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The NASUWT-The Teachers’ Union secured compensation of  £11,724,853.35 for members during 2020.

The compensation was awarded for successful claims including £162,284 for 16 cases of unlawful discrimination, where members had been subjected to discriminatory practices leading to claims under the Equality Act 2010. A further £8,030 was secured for three cases related to unfair treatment of members in relation to maternity rights.

The NASUWT successfully pursued 15 cases of unfair dismissal, securing a total of £169,148.94 for members and £64,915.52 in relation to 12 cases of redundancy, including a failure to inform and consult over job losses.

Cases were also successfully resolved during 2020 in relation to bullying and harassment, assault and personal injury.  

The figures are being released as the Union begins its Annual Conference today, which will be held virtually this year due to the pandemic.

The Union secured over £48,000 in total for a couple from Dyfed in Wales who were dismissed from their roles at an independent London secondary school in North Kensington after one of the pair fell ill and was temporarily unable to work.
The couple were never provided with a formal contract of employment by the school, but were employed on an ongoing basis as timetabled teachers. 

In August 2018 they advised the employer that due to one half of the couple being ill, she would be unable to return to work for the start of the term but would do so as soon as she was recovered. Her partner also advised the employer he would have to stay at home in Wales to look after her. The school then refused to employ them any further.

The NASUWT brought claims of unfair and wrongful dismissal on their behalf which were successful. The remedy hearing was held in January 2020 and they were awarded £28,935.99 and £19,220.20 respectively.
£60,000 was secured for a deputy headteacher in the North West of England who was dismissed after raising concerns about the way in which her school was being run, bullying and intimidation of staff and child protection issues.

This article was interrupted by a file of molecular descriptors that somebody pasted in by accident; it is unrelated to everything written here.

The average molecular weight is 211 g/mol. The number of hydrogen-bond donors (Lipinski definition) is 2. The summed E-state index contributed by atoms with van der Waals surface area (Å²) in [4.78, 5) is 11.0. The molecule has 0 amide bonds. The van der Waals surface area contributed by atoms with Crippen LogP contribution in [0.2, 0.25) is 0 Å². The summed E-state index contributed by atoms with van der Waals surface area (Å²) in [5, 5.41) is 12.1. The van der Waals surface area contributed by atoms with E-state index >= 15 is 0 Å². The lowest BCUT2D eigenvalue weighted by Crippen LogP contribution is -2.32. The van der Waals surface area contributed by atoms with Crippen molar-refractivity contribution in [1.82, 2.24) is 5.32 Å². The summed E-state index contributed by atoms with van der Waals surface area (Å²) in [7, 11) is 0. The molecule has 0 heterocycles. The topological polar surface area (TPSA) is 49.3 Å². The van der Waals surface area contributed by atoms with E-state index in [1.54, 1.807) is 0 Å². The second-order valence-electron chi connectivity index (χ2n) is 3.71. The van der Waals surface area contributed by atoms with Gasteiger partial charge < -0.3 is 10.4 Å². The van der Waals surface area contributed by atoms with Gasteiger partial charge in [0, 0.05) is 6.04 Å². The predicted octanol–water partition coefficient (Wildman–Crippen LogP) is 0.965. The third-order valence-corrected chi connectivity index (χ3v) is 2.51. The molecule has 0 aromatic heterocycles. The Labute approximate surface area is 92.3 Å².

The Union successfully lodged claims for unfair and wrongful dismissal, as well as claiming the dismissal was automatically unfair due to her having whistleblown.  
£155,000 was secured for a member in working in a primary school in Cheshire who suffered severe injuries to her hand and wrist after being assaulted by a pupil.
The injuries occurred after the member asked the pupil who was misbehaving to get on with his work. When she turned her back on him, he jumped up and grabbed her neck and then her right hand, twisting her wrist and digging his finger into her arm. 
The assault left the member with ligament damage to her wrist, hand and fingers.
A settlement of £155,083.51 was reached in 2020 for personal injury.
Dr Patrick Roach, General Secretary of the NASUWT, said:

“While compensation is recognition of the personal, and in some cases financial loss, that members have suffered, it can never make up for the impact which unfair treatment, discrimination and physical injuries have on individuals.

“The money awarded cannot compensate for the emotional, physical and mental distress members have experienced and the fact that for some, their experiences have left them unable to continue working in their chosen profession.

“Furthermore, these cases are only likely to represent the tip of the iceberg. There is no doubt that many other teachers will have been driven out of the profession without proper redress for poor, discriminatory or unfair treatment because they were too fearful to come forward or believed nothing could be done.

“Too many employers believe they can act with impunity as the Government fails to take any action to secure compliance with employment law, allowing poor employment practices to flourish as a result of the excessive freedoms and flexibilities it has given to schools.

“The NASUWT will continue to take all steps necessary to support our members in ensuring they are treated fairly at work and to underline to employers that they are not above the law.”

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